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- Thread starter Az83
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- #2

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A Google search on

air "refractive index"

led me here:

http://www.strw.leidenuniv.nl/~mathar/progs/prWaterWeb.html [Broken]

Calculates (n-1) depending on temperature, pressure, humidity, and even CO2 content of the atmosphere!

Do you happen to have a particular application or use in mind? Eg., ray tracing calculation, atmospheric distortion, solving a homework problem, other?

air "refractive index"

led me here:

http://www.strw.leidenuniv.nl/~mathar/progs/prWaterWeb.html [Broken]

Calculates (n-1) depending on temperature, pressure, humidity, and even CO2 content of the atmosphere!

Do you happen to have a particular application or use in mind? Eg., ray tracing calculation, atmospheric distortion, solving a homework problem, other?

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- #3

olgranpappy

Homework Helper

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well. I think you could look up the dielectric constant ([itex]\epsilon[/itex], where [itex]n^2=\epsilon[/itex]) at different densities. but also, if you know the dielectric constant at some given number density ([itex]n_1[/itex]) then to find it at a different density you could use

[tex]

\frac{\epsilon(n_2)-\epsilon(n_2)}{\epsilon(n_1)-1}=\frac{n_2-n_1}{n_1}

[/tex]

...and, sorry for using the symbol n for two different things... my bad, in the equation it is number density, not index of refraction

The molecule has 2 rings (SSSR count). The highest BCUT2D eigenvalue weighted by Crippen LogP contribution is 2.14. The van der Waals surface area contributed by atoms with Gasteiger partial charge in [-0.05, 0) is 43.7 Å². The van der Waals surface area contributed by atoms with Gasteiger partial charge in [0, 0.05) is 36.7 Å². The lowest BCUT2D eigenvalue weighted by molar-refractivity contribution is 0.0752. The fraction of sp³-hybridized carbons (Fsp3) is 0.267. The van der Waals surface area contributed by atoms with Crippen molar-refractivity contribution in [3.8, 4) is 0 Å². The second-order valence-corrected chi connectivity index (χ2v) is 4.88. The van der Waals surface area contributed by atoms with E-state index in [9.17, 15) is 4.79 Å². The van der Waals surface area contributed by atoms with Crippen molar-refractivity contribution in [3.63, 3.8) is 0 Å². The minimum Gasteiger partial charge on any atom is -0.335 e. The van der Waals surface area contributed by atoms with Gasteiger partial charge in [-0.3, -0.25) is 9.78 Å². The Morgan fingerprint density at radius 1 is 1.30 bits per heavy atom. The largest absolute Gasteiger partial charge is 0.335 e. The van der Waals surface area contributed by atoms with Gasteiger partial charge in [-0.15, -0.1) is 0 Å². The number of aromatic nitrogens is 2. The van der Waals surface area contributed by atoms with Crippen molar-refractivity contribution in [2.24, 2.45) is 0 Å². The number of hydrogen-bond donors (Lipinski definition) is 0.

[tex]

\frac{\epsilon(n_2)-\epsilon(n_2)}{\epsilon(n_1)-1}=\frac{n_2-n_1}{n_1}

[/tex]

...and, sorry for using the symbol n for two different things... my bad, in the equation it is number density, not index of refraction

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- #5

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No, it will change with temperature and pressure. The denser the air, the higher the value.

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Is there an equation that relates the density to the index of refraction?

- #7

olgranpappy

Homework Helper

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i gave it to you

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Is there an equation that relates the density to the index of refraction?

You can do pretty well by assuming (n-1) is proportional to the air density.

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